Often, surrender or desertion to the side of the enemy was done by whole formations, with weapons, ammunition and military equipment. In October 1948, the battles of Shenyang and Jinzhou took place in Manchuria, in which Chiang Kai-shek lost more than 400 thousand troops. Historians recognize this battle as decisive, since after the victory in it, the balance of forces sharply shifted in favor of the communists. The number of their troops and the technical equipment of the PLA surpassed the army of the Kuomintang.

By the end of 1948, the NRA was almost completely demoralized and out of control of the command, desertion and the transfer of personnel to the side of the enemy took on a massive scale. In January 1949, PLA units captured Tianjin and entered Beijing without fighting. Until the end of 1949, the NRA continued to hold the defense on certain lines, especially in the south.

On October 1, 1949, at a mass rally in Beijing, the declaration of the Central People’s Government on the establishment of the People’s Republic of China was announced.

The plot of «revolutionary history», as it seems to us, is structured as if its development could not have had any other path than the victory of the CCP, which in its struggle represented the interests of the progressive strata of society and, guided by the ideas of Marxism-Leninism, moved history forward. In the literature of socialist realism — both Soviet and Chinese — this concept is considered one of the fundamentals and is called «historical optimism» [1, p. 107-112].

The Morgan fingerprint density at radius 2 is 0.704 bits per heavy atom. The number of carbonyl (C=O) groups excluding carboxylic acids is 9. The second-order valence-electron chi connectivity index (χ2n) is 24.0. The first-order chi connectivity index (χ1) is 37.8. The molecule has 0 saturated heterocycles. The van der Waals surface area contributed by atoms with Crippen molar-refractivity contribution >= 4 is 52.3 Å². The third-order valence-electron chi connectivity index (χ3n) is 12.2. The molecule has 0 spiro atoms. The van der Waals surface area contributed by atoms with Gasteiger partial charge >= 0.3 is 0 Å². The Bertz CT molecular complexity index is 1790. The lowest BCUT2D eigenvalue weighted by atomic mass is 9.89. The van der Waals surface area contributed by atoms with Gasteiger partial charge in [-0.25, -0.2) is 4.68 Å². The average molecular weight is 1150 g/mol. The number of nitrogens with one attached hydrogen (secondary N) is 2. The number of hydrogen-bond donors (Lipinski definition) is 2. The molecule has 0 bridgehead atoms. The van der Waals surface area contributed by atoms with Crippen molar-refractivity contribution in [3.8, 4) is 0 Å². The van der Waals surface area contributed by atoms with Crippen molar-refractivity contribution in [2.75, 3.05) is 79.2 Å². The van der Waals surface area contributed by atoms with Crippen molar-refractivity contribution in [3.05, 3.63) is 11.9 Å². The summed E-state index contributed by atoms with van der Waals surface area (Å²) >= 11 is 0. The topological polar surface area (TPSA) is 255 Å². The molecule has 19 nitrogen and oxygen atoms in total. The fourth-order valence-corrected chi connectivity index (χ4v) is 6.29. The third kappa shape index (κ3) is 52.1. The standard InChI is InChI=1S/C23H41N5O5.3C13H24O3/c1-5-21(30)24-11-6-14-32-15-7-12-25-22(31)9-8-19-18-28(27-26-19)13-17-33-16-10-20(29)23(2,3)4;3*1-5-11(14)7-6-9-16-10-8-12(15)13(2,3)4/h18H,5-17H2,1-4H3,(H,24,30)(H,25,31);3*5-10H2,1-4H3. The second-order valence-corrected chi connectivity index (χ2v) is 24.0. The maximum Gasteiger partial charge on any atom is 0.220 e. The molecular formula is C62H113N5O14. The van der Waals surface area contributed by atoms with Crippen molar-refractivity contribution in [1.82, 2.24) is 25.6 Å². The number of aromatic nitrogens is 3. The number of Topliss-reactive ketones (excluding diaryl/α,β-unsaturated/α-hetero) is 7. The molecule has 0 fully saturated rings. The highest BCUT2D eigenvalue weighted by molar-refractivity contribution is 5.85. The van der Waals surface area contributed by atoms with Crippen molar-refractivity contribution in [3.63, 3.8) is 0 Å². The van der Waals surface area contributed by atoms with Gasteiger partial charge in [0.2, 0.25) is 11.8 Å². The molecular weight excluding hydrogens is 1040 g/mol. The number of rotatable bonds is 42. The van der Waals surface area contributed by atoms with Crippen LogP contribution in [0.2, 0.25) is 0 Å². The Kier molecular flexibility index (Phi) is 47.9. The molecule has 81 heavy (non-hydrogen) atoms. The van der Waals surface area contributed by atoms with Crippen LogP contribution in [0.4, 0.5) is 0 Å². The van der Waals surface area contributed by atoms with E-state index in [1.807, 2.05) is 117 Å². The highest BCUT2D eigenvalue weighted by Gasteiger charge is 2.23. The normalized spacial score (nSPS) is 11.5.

The civil war is widely covered in the literature of Chinese socialist realism. The most famous works are the novels “Defense of Yan’an” (1954; in Russian translation — Battle for Yan’an, 1957) by Du Pengcheng, “The Red Sun” 红日 Wu Qiang (1957), The Battle Drum Awakens Spring 战鼓催春(1963) by Xiao Yu 肖玉, and many others.


Summing up, it should be noted that in the 1950s the military theme was one of the main topics in the literature of the PRC. Moreover, the war was not treated as a catastrophe and disaster. During this period, the understanding of the war based on Chinese literature took place under the direct influence of Soviet socialist realism.